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So you want to be the best? You see yourself atop podiums or clipping chains, making headlines and racking up insta followers. Maybe you won’t save the world, but the world will know your name. Here’s how.
At 46, Sweedish psychologist K. Anders Ericsson was among the first to offer a formula for being the best. In his 1993 study, Ericsson evaluated the role of deliberate practice in expert performance. His study has since been cited over 9,000 times. The conclusion: “Practicing more intensively than others… is probably the most reasonable explanation we have today not only for success in any line, but even for genius.”
Ericsson’s findings was the basis for many other studies and discussions in books, including Malcolm Gladwell’s popular 2008 book, Outliers. Gladwell famously contended that to be great at anything, you have to put in approximately 10,000 hours of deliberate practice.
Deliberate practice means working on weaknesses, trying new things and consistently trying really freakin’ hard. People can drive for 10,000 hours but still suck at driving. Deliberate practice is anything but going through the motions. It almost always involves a coach, research, short-term sacrifices and lots of failure. The best climbers in the world are well aware of their weaknesses and they practice them all the time.
Four years after the release of Outliers, Macklemore dropped the hit song, Ten Thousand Hours, which further popularized the idea that practice equals performance.
“The greats weren’t great because at birth they could paint
The greats were great ’cause they paint a lot”
-Macklemore and Ryan Lewis- Ten Thousand Hours
Naturally, many were and still are skeptical of the ten thousand rule. The classic nature vs. nurture debate arose, among others. What about the things you can’t control? Genetics? Psychological disposition? Upbringing? The underlying theme: Can you really become the best by practice alone?
A famous counter argument to the ten thousand rule was brought up by Brooke N. Macnamara in 2014. In her study, Macnamara painted a very different picture of hard work and success. The study was a meta-analysis that included the results of 88 other studies and over 11,000 participants. The activities evaluated included music, games, sports, professions and education. According to the results, deliberate practice explained a mere 26% of the variance (i.e. difference) in performance for games, 21% for music, 18% for sports, 4% for education and less than 1% for professions.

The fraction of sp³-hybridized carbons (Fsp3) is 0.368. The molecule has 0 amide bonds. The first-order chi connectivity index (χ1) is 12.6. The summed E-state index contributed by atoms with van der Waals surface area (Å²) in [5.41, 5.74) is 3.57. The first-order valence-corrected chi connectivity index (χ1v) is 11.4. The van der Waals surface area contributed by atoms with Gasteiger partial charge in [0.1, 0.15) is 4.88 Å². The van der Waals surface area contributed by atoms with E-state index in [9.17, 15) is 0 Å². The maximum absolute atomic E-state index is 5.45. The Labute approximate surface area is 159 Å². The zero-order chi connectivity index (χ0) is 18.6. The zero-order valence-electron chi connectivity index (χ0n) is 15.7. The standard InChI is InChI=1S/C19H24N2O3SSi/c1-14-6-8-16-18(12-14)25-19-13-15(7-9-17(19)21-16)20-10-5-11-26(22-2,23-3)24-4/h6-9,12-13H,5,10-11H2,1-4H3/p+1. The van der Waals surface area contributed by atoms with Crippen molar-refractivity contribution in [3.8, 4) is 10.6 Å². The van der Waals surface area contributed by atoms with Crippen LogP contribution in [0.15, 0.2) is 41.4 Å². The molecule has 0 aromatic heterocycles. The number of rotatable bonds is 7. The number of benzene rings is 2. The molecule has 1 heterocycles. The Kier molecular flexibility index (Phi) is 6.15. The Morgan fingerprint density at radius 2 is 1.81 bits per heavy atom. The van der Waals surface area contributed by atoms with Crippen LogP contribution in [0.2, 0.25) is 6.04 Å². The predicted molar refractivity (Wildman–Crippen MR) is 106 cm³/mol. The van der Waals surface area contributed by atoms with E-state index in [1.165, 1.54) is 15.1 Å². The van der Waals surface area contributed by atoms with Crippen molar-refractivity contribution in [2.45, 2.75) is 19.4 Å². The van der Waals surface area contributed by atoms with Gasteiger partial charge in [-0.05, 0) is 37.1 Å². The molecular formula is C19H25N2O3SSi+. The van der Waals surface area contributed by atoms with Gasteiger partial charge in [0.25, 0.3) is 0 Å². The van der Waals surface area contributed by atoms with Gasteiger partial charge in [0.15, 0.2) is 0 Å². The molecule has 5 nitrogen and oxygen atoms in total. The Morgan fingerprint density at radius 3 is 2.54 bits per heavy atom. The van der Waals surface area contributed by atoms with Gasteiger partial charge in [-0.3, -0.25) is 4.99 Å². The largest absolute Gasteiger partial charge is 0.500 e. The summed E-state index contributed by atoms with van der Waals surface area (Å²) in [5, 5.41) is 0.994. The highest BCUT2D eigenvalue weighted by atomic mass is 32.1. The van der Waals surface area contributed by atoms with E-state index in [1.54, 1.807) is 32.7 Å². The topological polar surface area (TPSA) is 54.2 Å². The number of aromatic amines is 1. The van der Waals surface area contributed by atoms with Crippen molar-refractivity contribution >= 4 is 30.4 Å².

You read that right—time spent training only accounted for 18% of the variance in sports performance.
What’s more, in a study published earlier this year by the U.S. National Library of Medicine, “Studies focused on similarities and differences in athletic performance within families, including between twins, suggest that genetic factors underlie 30 to 80 percent of the differences among individuals in traits related to athletic performance.” According to the study, it’s likely that a large number of genes dictate athletic performance, with each individual gene only slightly changing the game. By how much and which genes matter most is to be determined, but what’s clear is that the game is, in fact, changed with optimal genes.
True Score theory is the theory that for every activity, the outcome is the result of true skill plus luck. In Frans Johansson’s 2012 book, The Click Moment, Johansson proposed that achievement owes much more to luck than previously believed. He suggested that hard work only really matters when the environment is stable. In other words, practice is more likely to equal performance when the rules never change.
Hold types, wall angles, boulder/route length, body positions, movements and scoring are all factors that affect the stability of the climbing environment, not to mention genetics, attitude, home life, etc.. These factors affect lead, bouldering and speed in different ways.
All told, when applying the ten thousand hour rule to climbing, things get blurry.
Ultimately, the ten thousand hour rule is more complicated and nuanced than popular culture previously held. This reveals an interesting thread in society. Unexpected things happen all the time. And yet, when it comes to sports, we all desperately cling to the idea that anyone can make it, just so long as they put the work in.
“Luck,” said E.B. White, “is not something you should mention in the presence of self-made men.”
We all want to be in control, to adhere to the image of a rising star grinding it out in the rainy night, but the fact is that many other factors matter.
As a kid, my dad always offered me sage advice in response to my rants about social justice. “Life isn’t always fair,” he’d say, “but it works out in the end.”
There’s a name for his colloquialism—it’s a statistical phenomenon called “reversion to the mean.” It means that when an extreme event occurs, a less extreme event is more likely to follow. In other words, when something unlucky happens, luck may not be far behind.
The ultimate takeaway: Work as hard as you can and keep a patient eye out for lurking leprechauns.
Feature Image Daniel Gajda